Spire, a San Francisco-based satellite data company, on Thursday plans to announce its intention to launch 100 CubeSats -- satellites the size of a wine bottle -- over the next two years. In name and texture, these CubeSats echo the cube-shaped spaceships of the Borg in Star Trek: The Next Generation. But they are in fact rectangular.
What matters more is their function: Collectively, they're designed to provide nearly real-time weather data and as many as 10,000 weather readings daily, about five times more than publicly funded satellites deliver, according to Spire. They're also supposed to accommodate frequent software updates and hardware upgrades every two years. Among traditional satellites, replacement tends to be a matter of decades.
Perhaps not coincidentally, the US has several polar-orbiting satellites that need to be replaced.
Unlike geostationary satellites, which orbit to maintain a fixed position over the Earth, polar-orbiting satellites circle the Earth in a route that takes them over both poles. Making some 14 orbits a day, these satellites can see the entire surface of the planet. They're thus well-suited to provide global weather coverage.
The US has operated two separate polar-orbiting meteorological satellite systems since the 1960s: a civilian one maintained by the National Oceanic and Atmospheric Administration (NOAA) and a military one maintained by the Air Force. NOAA currently has one satellite in polar orbit, and two more scheduled for launch, in 2017 and in 2021 respectively. The data NOAA's satellite provides to weather forecasters is presently augmented by two military satellites and a European satellite, as well as by older weather satellites maintained as backup data sources.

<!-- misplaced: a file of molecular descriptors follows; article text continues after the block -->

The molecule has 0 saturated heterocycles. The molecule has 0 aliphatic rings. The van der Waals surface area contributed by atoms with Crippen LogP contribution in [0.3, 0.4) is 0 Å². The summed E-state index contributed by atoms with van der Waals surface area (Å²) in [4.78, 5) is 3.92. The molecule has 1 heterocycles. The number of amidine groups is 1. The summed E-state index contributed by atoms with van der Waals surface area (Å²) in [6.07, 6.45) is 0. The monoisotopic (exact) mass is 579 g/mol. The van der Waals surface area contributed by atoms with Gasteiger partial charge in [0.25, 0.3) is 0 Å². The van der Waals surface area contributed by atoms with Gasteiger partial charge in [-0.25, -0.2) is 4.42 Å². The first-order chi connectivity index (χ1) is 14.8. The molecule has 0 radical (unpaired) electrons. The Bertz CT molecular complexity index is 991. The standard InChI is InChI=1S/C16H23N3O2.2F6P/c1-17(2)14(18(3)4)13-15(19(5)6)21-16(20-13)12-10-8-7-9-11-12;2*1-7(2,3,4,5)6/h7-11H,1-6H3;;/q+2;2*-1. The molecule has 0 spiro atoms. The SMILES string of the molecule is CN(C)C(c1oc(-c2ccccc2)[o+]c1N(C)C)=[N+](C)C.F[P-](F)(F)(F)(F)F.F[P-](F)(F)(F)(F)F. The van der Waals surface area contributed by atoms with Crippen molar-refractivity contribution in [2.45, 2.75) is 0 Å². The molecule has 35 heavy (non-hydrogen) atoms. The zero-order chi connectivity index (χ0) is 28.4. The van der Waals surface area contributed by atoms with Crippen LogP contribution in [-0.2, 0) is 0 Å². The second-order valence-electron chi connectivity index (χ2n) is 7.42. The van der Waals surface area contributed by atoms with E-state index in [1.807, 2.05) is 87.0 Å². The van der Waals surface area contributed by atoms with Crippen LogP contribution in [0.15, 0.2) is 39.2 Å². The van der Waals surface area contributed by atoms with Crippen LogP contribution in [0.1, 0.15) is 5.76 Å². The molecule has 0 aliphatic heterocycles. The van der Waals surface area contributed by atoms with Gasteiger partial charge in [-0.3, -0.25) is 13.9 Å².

"The US has a few weather satellites that unfortunately are dying by the end of this year," said Peter Platzer, CEO of Spire, in a phone interview. "Due to a number of issues, the replacement satellites will not be operational for a few months to up to five years. This represents a huge risk for losing access to crucial weather data."
Inaccurate weather predictions could become more common in the next few years, thanks to what the United States Government Accountability Office (GAO) calls "an unprecedented gap in weather satellite data." That gap could have significant economic impact, if a major weather event isn't anticipated. According to the National Science Foundation, the economic cost of weather came to about 3.4% of US GDP, or $485 billion, in 2008.
Recent weather alarmism -- Snowmageddon 2015, which turned out to be only a moderate storm for New York City, and the not-so-bad December rain storm billed as #stormageddon or #rainpocalypse in San Francisco -- at least had some basis in satellite weather data. But even a factual foundation for our fears may become a luxury if the projected shortage of polar-orbiting weather satellites plays out as anticipated.
And reality could prove as problematic as weather hysteria. Had there been no polar satellite data for the 2010 Mid-Atlantic storm dubbed "Snowmageddon," the weather models "would have under-forecasted the amount of snow by at least 10 inches," the GAO said in its report on the subject.
By employing a swarm of inexpensive satellites, rather than a single multi-million dollar device, Spire is betting on reliability through redundancy and coverage through ubiquity. While Spire's approach appears as if it might create a mass of space junk that endangers other objects in orbit, the company maintains that its CubeSats are far less likely to collide with other objects in space than conventional satellites because of their small surface area and reduced time in orbit.
Spire's plan appears to be well-timed. Not only is there a Silicon Valley space boom underway -- Google and Fidelity just invested $1 billion in SpaceX to deliver satellite Internet access -- but the GAO's December report on the coming weather satellite shortage calls for considering the purchase of small satellites to bridge the projected gap.
Spire plans to launch 20 CubeStats this year and 100 by 2017.